BY KEVIN ROBINSON-AVILA / ALBUQUERQUE JOURNAL STAFF WRITER MONDAY, DECEMBER 9TH, 2019 AT 12:02AM Copyright © 2019 Albuquerque Journal Farmington and Enchant Energy Corp. are aggressively pursuing a plan to convert the coal-fired San Juan Generating Station into the world’s largest carbon-capture and sequestration facility, despite broad skepticism about the project’s feasibility and benefits. The city signed an agreement in August with Enchant Energy for it to take over ownership of the power plant and retrofit it after Farmington acquires the facility from Public Service Company of New Mexico and three other co-owners, who plan to abandon San Juan in 2022. Farmington owns a 5% stake in the plant and wants it to remain open to continue consuming electricity from the facility, save nearly 500 jobs at the plant and nearby San Juan Coal Mine, and allow local tax income from plant operations to keep flowing. Enchant Energy, a new

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U.S. Solar Market and 15 States See Best Quarter Ever for Residential Solar

Thursday, Dec 12 2019 WASHINGTON, D.C. and HOUSTON, TX – The U.S. residential solar market reached record highs in the third quarter of 2019 with 712 megawatts of solar installed, according to the latest U.S. Solar Market Insight report from Wood Mackenzie Power & Renewables and the Solar Energy Industries Association (SEIA). The U.S. solar market added 2.6 gigawatts of solar photovoltaics in the third quarter, swelling total U.S. solar capacity to 71.3 gigawatts. The increase in residential installations helped the U.S. solar market grow 45% year-over-year and contributed to 15 states having their best quarter ever for residential solar. States with smaller solar markets such as Idaho, Wyoming, New Mexico and Iowa all saw record residential growth due to continued price declines and improvements to the economic competitiveness of solar across the country. “This positive report makes clear that American families are demanding energy choice and solar, and that our industry is ready to

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Udall, Heinrich Introduce Bill to Incentivize Renewable Energy, Localize Benefits

Date: October 24, 2019 Contact: Aaron Morales (202) 228-1578 WASHINGTON, D.C. (October 24, 2019) — U.S. Senators Tom Udall (D-N.M.) and Martin Heinrich (D-N.M.) joined Senators Martha McSally (R-Ariz.), Cory Gardner (R-Colo.), Michael Bennet (D-Colo.), Steve Daines (R-Mont.), Jon Tester (D-Mont.), and James Risch (R-Idaho) to introduce bipartisan legislation to incentivize responsible renewable energy development on public lands and allow local communities to reap the economic benefits. The Public Land Renewable Energy Development Act (PLREDA) of 2019 would streamline the permitting process for renewable energy development on public lands and establish a revenue sharing mechanism to ensure local communities receive a percentage of the revenue created by these projects. “Public lands can and should be part of the solution to the climate crisis,” Udall said.“I’m proud to support this legislation, which will encourage the responsible development of renewable energy on public lands – supporting our economy and benefiting the environment in the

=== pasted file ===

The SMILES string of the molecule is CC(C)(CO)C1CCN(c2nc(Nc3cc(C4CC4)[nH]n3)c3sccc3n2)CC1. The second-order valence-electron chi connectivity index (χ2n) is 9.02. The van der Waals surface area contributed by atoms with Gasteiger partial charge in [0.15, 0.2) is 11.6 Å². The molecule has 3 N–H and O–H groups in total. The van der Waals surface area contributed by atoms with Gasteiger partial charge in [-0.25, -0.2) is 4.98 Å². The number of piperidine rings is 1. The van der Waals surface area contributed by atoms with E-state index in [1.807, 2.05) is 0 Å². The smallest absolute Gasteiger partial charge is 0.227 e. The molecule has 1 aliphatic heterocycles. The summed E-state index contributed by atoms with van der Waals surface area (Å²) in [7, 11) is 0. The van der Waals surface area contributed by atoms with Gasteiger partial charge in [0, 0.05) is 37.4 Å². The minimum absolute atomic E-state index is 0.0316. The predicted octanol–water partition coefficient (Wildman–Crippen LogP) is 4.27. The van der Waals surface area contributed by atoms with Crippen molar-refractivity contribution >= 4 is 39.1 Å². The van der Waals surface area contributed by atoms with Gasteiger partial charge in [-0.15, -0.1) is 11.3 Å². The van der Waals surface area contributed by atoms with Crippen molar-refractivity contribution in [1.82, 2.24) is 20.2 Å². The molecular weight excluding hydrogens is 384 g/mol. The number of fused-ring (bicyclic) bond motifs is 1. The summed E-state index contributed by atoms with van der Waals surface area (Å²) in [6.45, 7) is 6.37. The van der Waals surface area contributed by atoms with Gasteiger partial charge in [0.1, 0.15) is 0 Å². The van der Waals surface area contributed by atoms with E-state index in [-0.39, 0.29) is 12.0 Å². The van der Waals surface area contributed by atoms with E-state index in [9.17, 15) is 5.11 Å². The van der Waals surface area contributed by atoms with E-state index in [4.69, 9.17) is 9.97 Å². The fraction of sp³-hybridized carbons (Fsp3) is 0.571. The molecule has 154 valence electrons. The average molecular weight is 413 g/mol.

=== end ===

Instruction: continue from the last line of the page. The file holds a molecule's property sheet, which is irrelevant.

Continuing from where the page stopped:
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PG&E ‘failed on so many levels’ in executing mass power shutoff, CPUC tells utility execs

Utility Dive: October 21, 2019 Dive Brief: California regulators demanded executives of Pacific Gas & Electric take responsibility for the state’s largest-ever Public Safety Power Shutoff (PSPS) and commit to widespread improvements to the program during an emergency meeting on Friday. The multi-day blackout ran Oct. 9 to Oct. 13 and impacted up to 2 million people. PG&E faced criticism for poor communication and coordination, as well as for delays in requesting assistance for inspections and recovery. Utility officials said the communication and coordination issues are being addressed but cautioned shutoff events are likely to remain necessary for up to a decade as California utilities attempt to mitigate electric system-caused wildfires during high winds and dry conditions. Dive Insight: Utility and commission officials agreed on one thing at the Friday meeting: Climate change has put California at greater fire risk, and an overhaul of PG&E’s system will take years. “California will become more resilient,